We've spent a lot of time over the past couple of years talking about soaring healthcare premiums brought on by Obamacare. The price increases have been outright crippling for those forced to buy policies on the exchanges, up well over 100% over the past 4 years, on average, with some states up over 200%.
But premiums aren't the only part of health plans that have soared under Obamacare. For those people who are lucky enough to actually be able to afford a plan, you simply bought yourself the opportunity to cover even more of your healthcare costs out of pocket as deductibles have also soared.
In fact, a new study from TransUnion Healthcare reveals that 2 out of 3 patients (68%) couldn't afford to pay their hospital bills in full in 2016, up from 49% in 2014.
A new TransUnion Healthcare analysis revealed a significant rise in the percentage of patients that didn’t pay their hospital bills in full. Approximately 68% of patients with bills of $500 or less did not pay off the full balance during 2016 – up from 53% in 2015 and 49% in 2014.
“There are many reasons why more patients are struggling to make their healthcare payments in full, the most prominent of which are higher deductibles and the increase in patient responsibility from 10% to 30% over the last few years,” said Wiik, author of the book and also principal for healthcare revenue cycle management at TransUnion. “This shift in healthcare payments has been taking place for well over a decade, but we are seeing more pronounced changes in how hospital bills are paid during just the last few years.”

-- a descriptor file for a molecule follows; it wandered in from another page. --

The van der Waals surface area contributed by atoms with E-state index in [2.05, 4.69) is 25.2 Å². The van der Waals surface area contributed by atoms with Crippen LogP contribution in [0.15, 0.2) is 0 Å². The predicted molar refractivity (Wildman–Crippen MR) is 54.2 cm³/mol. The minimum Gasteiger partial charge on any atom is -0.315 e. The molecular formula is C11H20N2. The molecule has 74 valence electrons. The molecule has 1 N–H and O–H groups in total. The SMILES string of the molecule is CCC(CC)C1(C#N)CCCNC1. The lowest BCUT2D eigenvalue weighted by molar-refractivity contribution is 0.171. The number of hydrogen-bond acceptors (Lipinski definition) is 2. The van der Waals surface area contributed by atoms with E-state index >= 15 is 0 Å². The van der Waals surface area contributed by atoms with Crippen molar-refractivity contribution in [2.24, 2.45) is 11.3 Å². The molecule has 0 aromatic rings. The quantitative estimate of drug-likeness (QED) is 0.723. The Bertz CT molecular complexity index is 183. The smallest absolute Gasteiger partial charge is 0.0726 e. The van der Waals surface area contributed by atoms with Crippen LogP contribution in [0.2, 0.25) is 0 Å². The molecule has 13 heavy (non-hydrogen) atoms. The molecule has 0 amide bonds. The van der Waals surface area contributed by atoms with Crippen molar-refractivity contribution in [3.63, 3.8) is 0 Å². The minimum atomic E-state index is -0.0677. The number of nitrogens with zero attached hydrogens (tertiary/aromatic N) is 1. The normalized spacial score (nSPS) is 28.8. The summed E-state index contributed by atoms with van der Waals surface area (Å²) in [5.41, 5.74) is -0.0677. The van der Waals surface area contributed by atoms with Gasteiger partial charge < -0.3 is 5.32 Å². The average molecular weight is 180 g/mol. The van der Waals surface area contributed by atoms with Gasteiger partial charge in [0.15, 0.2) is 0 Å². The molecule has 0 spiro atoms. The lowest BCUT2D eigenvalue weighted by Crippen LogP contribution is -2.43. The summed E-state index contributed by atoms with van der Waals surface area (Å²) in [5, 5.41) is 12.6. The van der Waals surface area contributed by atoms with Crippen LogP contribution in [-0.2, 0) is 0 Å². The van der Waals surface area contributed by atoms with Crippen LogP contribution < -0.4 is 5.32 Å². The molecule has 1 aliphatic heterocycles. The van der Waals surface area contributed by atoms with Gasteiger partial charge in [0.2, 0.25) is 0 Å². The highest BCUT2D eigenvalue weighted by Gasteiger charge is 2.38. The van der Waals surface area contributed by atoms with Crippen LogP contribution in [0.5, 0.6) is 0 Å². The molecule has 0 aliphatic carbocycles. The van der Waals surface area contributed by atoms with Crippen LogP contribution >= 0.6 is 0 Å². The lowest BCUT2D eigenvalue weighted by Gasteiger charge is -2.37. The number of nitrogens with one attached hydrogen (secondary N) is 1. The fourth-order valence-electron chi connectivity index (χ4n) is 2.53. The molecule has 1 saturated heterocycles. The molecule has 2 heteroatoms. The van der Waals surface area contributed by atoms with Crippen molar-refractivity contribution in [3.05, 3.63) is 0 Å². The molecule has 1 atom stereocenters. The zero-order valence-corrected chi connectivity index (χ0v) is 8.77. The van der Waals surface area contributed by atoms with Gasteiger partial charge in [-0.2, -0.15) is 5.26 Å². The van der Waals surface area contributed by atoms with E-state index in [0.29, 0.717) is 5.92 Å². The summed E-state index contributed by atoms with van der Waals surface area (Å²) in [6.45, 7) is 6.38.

But that's not even the worst of it, patient responsibility on 14% of hospital bills in 2016 exceeded $3,000, an obligation which only 1% of patients were able to cover on a timely basis.
- 63% of hospital bills were $500 or less; of those hospital bills, 68% were not paid in full in 2016.
- 14% of hospital bills were $3,000 or more; of those hospital bills, 99% were not paid in full in 2016.
- 10% of hospital bills were $500 to $1,000; of those bills 85% were not paid in full in 2016.
Meanwhile, the soaring deductibles are putting even more pressure on razor thin hospital margins and have caused a rash of closures since 2010. Per CNBC:
The Affordable Care Act has given more people access to health care, but it has driven deductibles up, in some cases, making it harder for patients to pay, said John Yount, TransUnion's vice president of product for the health-care division. Hospital margins are already between only 2 and 4 percent on average, Yount said, and that margin quickly narrows when more patients can't pay their bills.
"What it means is as a patient takes on more responsibility, then it is likely that that debt, which is a component of uncompensated care, has a potential to increase for hospitals," Yount said. "It's likely that as they provide services and their bad debt increases, it could be difficult to continue certain operations."
Since 2010, 79 rural hospitals have closed, according to the North Carolina Rural Health Research Program. Yount warned that number will continue to increase if more patients can't pay their bills.
So fight on, Democrats. Obamacare is clearly a piece of legislation worth saving.